Weightlessness is the condition of zero-gravity (zero-g) or microgravity (near-weightlessness) experienced by all spacecraft and their occupants when in orbit, in any other state of free fall, or traveling through space at constant speed. Weightlessness can be of great benefit in certain areas of research and manufacturing, and large construction work in space. Large masses in orbit do not require support, and their movement is restricted only by inertia. Structures can be designed without provision for support against the forces of gravity – in free space there is no such thing as a static load. On the other hand, long-term exposure to weightlessness has adverse health effects, including muscular deconditioning and bone demineralization.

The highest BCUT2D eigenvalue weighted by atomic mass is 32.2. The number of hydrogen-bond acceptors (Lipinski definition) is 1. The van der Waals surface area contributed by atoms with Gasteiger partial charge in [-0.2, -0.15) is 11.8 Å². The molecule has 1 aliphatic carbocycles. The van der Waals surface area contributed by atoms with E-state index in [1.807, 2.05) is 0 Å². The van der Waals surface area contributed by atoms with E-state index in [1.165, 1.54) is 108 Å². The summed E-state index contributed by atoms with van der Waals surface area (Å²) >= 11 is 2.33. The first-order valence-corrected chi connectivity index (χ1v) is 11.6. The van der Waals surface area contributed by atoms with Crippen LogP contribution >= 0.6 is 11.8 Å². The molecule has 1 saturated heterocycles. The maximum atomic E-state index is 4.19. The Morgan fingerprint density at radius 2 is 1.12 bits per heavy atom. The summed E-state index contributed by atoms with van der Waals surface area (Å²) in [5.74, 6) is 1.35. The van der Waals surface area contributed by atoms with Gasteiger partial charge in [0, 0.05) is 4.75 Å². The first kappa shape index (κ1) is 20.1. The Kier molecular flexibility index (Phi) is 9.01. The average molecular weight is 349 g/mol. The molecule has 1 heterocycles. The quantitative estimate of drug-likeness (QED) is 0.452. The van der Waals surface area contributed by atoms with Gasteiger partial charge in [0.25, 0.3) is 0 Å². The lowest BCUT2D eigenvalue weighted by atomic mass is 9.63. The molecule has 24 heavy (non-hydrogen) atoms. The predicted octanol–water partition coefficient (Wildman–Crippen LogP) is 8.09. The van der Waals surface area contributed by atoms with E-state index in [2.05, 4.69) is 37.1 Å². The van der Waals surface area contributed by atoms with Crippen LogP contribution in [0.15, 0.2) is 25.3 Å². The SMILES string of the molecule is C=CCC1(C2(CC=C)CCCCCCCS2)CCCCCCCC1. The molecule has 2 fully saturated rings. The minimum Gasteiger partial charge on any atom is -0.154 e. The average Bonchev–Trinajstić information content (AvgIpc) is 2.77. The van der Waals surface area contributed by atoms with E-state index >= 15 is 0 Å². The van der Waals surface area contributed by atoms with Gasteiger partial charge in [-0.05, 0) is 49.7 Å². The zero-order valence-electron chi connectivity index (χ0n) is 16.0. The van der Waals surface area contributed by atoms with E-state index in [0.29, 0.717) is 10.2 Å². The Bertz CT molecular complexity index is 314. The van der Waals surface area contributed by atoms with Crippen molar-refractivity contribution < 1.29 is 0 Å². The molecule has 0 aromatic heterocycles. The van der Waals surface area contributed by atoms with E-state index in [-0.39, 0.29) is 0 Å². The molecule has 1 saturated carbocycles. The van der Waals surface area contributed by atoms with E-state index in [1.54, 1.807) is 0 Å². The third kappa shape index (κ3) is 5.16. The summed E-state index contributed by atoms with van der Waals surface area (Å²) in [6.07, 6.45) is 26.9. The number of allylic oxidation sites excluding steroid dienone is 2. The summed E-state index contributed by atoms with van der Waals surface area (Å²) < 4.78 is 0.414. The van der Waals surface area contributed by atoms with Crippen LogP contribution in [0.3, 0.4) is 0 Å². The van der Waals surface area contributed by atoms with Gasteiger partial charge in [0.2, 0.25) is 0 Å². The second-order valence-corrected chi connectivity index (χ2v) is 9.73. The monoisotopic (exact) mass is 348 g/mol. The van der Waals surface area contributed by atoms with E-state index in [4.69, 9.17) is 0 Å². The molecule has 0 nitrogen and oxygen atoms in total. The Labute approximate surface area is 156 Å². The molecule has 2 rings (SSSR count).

The first person to write about the possibility of weightlessness may have been Bishop Francis Godwin in his book The Man in the Moone (1638).